SLEEP is a Important Bio Drive and is a Active Process...please do consult your Doctor if you Have any Sleep related problems..and remember never self medicate..it can cause more harm..take care..
|Average Sleep Needs by Age|
Newborn to 2 months old
12 - 18 hrs
3 months to 1 year old
14 - 15 hrs
1 to 3 years old
12 - 14 hrs
3 to 5 years old
11 - 13 hrs
5 to 12 years old
10 - 11 hrs
12 to 18 years old
8.5 - 10 hrs
7.5 - 9 hrs
According to the National Institutes of Health, the average adult sleeps less than seven hours per night. In today’s fast-paced society, six or seven hours of sleep may sound pretty good. In reality, though, it’s a recipe for chronic sleep deprivation.
There is a big difference between the amount of sleep you can get by on and the amount you need to function optimally. Just because you're able to operate on seven hours of sleep doesn't mean you wouldn't feel a lot better and get more done if you spent an extra hour or two in bed.
While sleep requirements vary slightly from person to person, most healthy adults need between seven and a half to nine hours of sleep per night to function at their best. Children and teens need even more (see box at right). And despite the notion that our sleep needs decrease with age, older people still need at least seven and a half to eight hours of sleep. Since older adults often have trouble sleeping this long at night, daytime naps can help fill in the gap.
The best way to figure out if you're meeting your sleep needs is to evaluate how you feel as you go about your day. If you're logging enough hours, you'll feel energetic and alert all day long, from the moment you wake up until your regular bedtime.
Sleep needs and peak performance
There is a big difference between the amount of sleep you can get by on and the amount you need to function optimally. Just because you’re able to operate on seven hours of sleep doesn’t mean you wouldn’t feel a lot better and get more done if you spent an extra hour or two in bed. The best way to figure out if you’re meeting your sleep needs is to evaluate how you feel as you go about your day. If you’re logging enough hours, you’ll feel energetic and alert all day long, from the moment you wake up until your regular bedtime.
If you’re getting less than eight hours of sleep each night, chances are you’re sleep deprived. What’s more, you probably have no idea just how much lack of sleep is affecting you.
How is it possible to be sleep deprived without knowing it? Most of the signs of sleep deprivation are much more subtle than falling face first into your dinner plate. Furthermore, if you’ve made a habit of skimping on sleep, you may not even remember what it feels like to be wide-awake, fully alert, and firing on all cylinders. Maybe it feels normal to get sleepy when you’re in a boring meeting, struggling through the afternoon slump, or dozing off after dinner, but the truth is that it’s only “normal” if you’re sleep deprived.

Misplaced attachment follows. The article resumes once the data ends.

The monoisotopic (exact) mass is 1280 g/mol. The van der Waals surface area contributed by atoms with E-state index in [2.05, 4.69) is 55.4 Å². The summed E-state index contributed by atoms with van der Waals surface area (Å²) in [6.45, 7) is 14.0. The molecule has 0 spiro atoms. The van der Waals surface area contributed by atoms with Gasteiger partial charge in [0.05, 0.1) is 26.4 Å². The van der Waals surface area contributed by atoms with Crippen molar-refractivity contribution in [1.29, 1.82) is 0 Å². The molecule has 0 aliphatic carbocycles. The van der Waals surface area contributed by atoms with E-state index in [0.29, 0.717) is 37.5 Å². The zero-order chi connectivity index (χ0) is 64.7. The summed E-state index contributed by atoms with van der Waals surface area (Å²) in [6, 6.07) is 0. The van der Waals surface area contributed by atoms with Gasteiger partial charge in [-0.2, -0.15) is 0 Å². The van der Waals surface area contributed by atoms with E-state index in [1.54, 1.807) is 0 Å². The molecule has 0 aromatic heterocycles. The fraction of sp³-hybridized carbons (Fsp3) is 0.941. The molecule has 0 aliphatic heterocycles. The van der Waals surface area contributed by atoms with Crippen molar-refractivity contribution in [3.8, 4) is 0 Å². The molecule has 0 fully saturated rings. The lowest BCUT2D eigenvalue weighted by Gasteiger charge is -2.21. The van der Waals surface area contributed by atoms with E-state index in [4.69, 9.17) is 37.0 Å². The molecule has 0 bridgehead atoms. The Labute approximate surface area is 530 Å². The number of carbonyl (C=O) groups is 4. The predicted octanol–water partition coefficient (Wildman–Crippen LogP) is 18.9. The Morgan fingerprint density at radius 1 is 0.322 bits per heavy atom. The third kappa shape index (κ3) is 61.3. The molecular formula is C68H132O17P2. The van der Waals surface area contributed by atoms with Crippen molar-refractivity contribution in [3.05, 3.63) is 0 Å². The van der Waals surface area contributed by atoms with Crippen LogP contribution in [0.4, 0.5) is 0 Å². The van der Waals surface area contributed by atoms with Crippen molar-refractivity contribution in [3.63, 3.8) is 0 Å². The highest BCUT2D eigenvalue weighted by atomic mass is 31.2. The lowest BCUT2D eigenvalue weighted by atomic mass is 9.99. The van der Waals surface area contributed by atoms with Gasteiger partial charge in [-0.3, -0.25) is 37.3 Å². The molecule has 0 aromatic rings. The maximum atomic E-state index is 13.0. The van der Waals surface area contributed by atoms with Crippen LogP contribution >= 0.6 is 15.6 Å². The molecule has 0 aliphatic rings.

You may be sleep deprived if you...
- Need an alarm clock in order to wake up on time
- Rely on the snooze button
- Have a hard time getting out of bed in the morning
- Feel sluggish in the afternoon
- Get sleepy in meetings, lectures, or warm rooms
- Get drowsy after heavy meals or when driving
- Need to nap to get through the day
- Fall asleep while watching TV or relaxing in the evening
- Feel the need to sleep in on weekends
- Fall asleep within five minutes of going to bed
The effects of sleep deprivation and chronic lack of sleep
While it may seem like losing sleep isn't such a big deal, sleep deprivation has a wide range of negative effects that go way beyond daytime drowsiness. Lack of sleep affects your judgment, coordination, and reaction times. In fact, sleep deprivation can affect you just as much as being drunk.
The effects include:
- Fatigue, lethargy, and lack of motivation
- Moodiness and irritability
- Reduced creativity and problem-solving skills
- Inability to cope with stress
- Reduced immunity; frequent colds and infections
- Concentration and memory problems
- Weight gain
- Impaired motor skills and increased risk of accidents
- Difficulty making decisions
- Increased risk of diabetes, heart disease, and other health problem
Please go through the previous blogs for other sleep related issues...